There was a significant difference between XC skiers and CON for j≈P in M. triceps brachii (P = 0.006) (Figure 3B) but not in M. vastus lateralis (Figure 3A). For jExP there was no difference between groups for the two muscles (Figures 3A,B). In XC skiers j≈P was significantly better in M. triceps brachii compared to M. vastus lateralis (P = 0.007) but no difference in jExP (Figure 4A). Within CON there was no difference for either j≈P or jExP (Figure 4B). Contribution of PETF to ECI+CII was significantly higher for M. vastus lateralis compared to M. triceps brachii within XC skiers (23.2 ± 5.6 vs. 19.5 ± 3.5 %) (P = 0.036). In addition, there was a trend to greater relative contribution of PETF in M. vastus lateralis for XC skiers compared to CON (23.2 ± 5.6 vs. 18.2 ± 7.2 %) (P = 0.091).

FIGURE 3
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Figure 3. Differences in respiratory control ratios in M. triceps brachii and M. vastus lateralis between elite cross-country skiers (XC skiers) and physically active controls (CON). (A) M. vastus lateralis and (B) M. triceps brachii. Mitochondrial quality noted as ratio between 0 and 1 for oxidative phosphorylation capacity efficiency (j≈P) and excess electron transfer system-phosphorylation capacity factor (jExP). Data are displayed as means ± SD. Significant difference between groups (P < 0.001).

FIGURE 4
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Figure 4. Differences in respiratory control ratios between M. triceps brachii and M. vastus lateralis in XC skiers and CON. (A) elite cross-country skiers (XC skiers) and (B) physically active controls (CON). Mitochondrial quality noted as ratio between 0 and 1 for oxidative phosphorylation capacity efficiency (j≈P) and excess electron transfer system-phosphorylation capacity factor (jExP). Data are displayed as means ± SD. Significant difference between groups (P < 0.001).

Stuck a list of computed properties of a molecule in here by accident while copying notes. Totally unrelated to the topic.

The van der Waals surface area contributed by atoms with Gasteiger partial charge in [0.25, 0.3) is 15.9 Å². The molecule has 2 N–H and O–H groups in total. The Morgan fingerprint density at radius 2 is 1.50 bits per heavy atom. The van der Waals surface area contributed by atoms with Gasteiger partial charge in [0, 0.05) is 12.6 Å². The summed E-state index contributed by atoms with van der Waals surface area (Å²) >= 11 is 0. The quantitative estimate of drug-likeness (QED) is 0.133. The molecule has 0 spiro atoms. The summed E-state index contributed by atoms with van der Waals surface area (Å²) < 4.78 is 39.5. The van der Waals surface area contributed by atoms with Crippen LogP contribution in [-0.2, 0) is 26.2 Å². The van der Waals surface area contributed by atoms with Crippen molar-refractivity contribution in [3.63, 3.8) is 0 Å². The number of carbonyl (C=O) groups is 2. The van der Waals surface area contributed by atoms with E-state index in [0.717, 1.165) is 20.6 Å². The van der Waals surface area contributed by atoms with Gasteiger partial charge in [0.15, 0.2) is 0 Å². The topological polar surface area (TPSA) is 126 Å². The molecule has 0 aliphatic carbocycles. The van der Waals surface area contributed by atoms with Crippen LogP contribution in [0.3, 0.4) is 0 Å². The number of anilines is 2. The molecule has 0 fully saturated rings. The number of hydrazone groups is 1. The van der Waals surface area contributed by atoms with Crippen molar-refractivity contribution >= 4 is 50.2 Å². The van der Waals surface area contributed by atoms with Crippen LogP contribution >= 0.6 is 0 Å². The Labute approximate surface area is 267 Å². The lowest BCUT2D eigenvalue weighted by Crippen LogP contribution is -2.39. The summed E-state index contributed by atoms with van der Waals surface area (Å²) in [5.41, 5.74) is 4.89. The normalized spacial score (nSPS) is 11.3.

Correlation Between V˙O2peak and Mitochondrial Respiration

With all participants pooled and when each group was examined separately there was no significant correlation between mitochondrial respiration in any of the different respiratory states for M. vastus lateralis and V˙O2peak in RUN (Figures 5A–F, 6A–F).

FIGURE 5
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Figure 5. Correlation between peak oxygen uptake (VO2peak) in running and respiratory flux for M. vastus lateralis with participants pooled. (A) leak respiration in absence of adenylates (LN), (B) fatty acid oxidative capacity (PETF), (C) complex I respiration (PCI), (D) complex I and complex II respiration combined (PCI+CII), (E) electron transfer system capacity (ECI+CII), and (F) electron transfer system capacity of complex II alone (ECII). ■ = CON, ○ = XC skiers.

FIGURE 6
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Figure 6. Correlation between peak oxygen uptake (VO2peak) in running and respiratory flux for M. vastus lateralis with both groups individually. (A) leak respiration in absence of adenylates (LN), (B) fatty acid oxidative capacity (PETF), (C) complex I respiration (PCI), (D) complex I and complex II respiration combined (PCI+CII), (E) electron transfer system capacity (ECI+CII) and (F) electron transfer system capacity of complex II alone (ECII). ■ = CON, ○ = XC skiers.

With all participants pooled, there was a strong positive correlation between V˙O2peak in UBP and PCI, PCI+CII, ECI+CII and ECII (all P < 0.01; Figures 7A–F). OXPHOS capacity assessed by combined CI+CII substrates (PCI+CII) had the strongest correlation, in which 65% of the variance in V˙O2peak could be explained by mitochondrial respiration in this state. When examined individually, the significant correlation between mitochondrial respiration for M. triceps brachii and V˙O2peak in UBP disappeared (Figures 8A–F).

FIGURE 7
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Figure 7. Correlation between peak oxygen uptake (VO2peak) in upper body poling and respiratory flux for M. triceps brachii with participants pooled. (A) leak respiration in absence of adenylates (LN), (B) fatty acid oxidative capacity (PETF), (C) complex I respiration (PCI), (D) complex I and complex II respiration combined (PCI+CII), (E) electron transfer system capacity (ECI+CII), and (F) electron transfer system capacity of complex II alone (ECII). ■ = CON, ○ = XC skiers.

FIGURE 8
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Figure 8. Correlation between peak oxygen uptake (VO2peak) in upper body poling and respiratory flux for M. triceps brachii with both groups individually. (A) leak respiration in absence of adenylates (LN), (B) fatty acid oxidative capacity (PETF), (C) complex I respiration (PCI), (D) complex I and complex II respiration combined (PCI+CII), (E) electron transfer system capacity (ECI+CII), and (F) electron transfer system capacity of complex II alone (ECII). ■ = CON, ○ = XC skiers.